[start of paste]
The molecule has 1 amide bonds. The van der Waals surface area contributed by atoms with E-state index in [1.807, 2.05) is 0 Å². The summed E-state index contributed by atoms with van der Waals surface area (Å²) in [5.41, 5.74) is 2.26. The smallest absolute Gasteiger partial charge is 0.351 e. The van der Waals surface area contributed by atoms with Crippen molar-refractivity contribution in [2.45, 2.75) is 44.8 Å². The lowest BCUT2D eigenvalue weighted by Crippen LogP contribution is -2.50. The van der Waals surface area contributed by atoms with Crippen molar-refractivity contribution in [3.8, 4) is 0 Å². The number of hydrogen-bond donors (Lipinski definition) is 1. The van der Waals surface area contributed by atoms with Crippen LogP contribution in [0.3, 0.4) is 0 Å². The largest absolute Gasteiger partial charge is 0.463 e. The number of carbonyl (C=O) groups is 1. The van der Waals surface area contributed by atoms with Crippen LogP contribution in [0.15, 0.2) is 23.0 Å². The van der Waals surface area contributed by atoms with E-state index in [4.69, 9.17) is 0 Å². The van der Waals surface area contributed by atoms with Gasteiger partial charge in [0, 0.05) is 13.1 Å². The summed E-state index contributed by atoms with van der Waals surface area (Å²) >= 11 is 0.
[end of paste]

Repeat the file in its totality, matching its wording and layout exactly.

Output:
The molecule has 1 amide bonds. The van der Waals surface area contributed by atoms with E-state index in [1.807, 2.05) is 0 Å². The summed E-state index contributed by atoms with van der Waals surface area (Å²) in [5.41, 5.74) is 2.26. The smallest absolute Gasteiger partial charge is 0.351 e. The van der Waals surface area contributed by atoms with Crippen molar-refractivity contribution in [2.45, 2.75) is 44.8 Å². The lowest BCUT2D eigenvalue weighted by Crippen LogP contribution is -2.50. The van der Waals surface area contributed by atoms with Crippen molar-refractivity contribution in [3.8, 4) is 0 Å². The number of hydrogen-bond donors (Lipinski definition) is 1. The van der Waals surface area contributed by atoms with Crippen LogP contribution in [0.3, 0.4) is 0 Å². The largest absolute Gasteiger partial charge is 0.463 e. The number of carbonyl (C=O) groups is 1. The van der Waals surface area contributed by atoms with Crippen LogP contribution in [0.15, 0.2) is 23.0 Å². The van der Waals surface area contributed by atoms with E-state index in [4.69, 9.17) is 0 Å². The van der Waals surface area contributed by atoms with Gasteiger partial charge in [0, 0.05) is 13.1 Å². The summed E-state index contributed by atoms with van der Waals surface area (Å²) >= 11 is 0.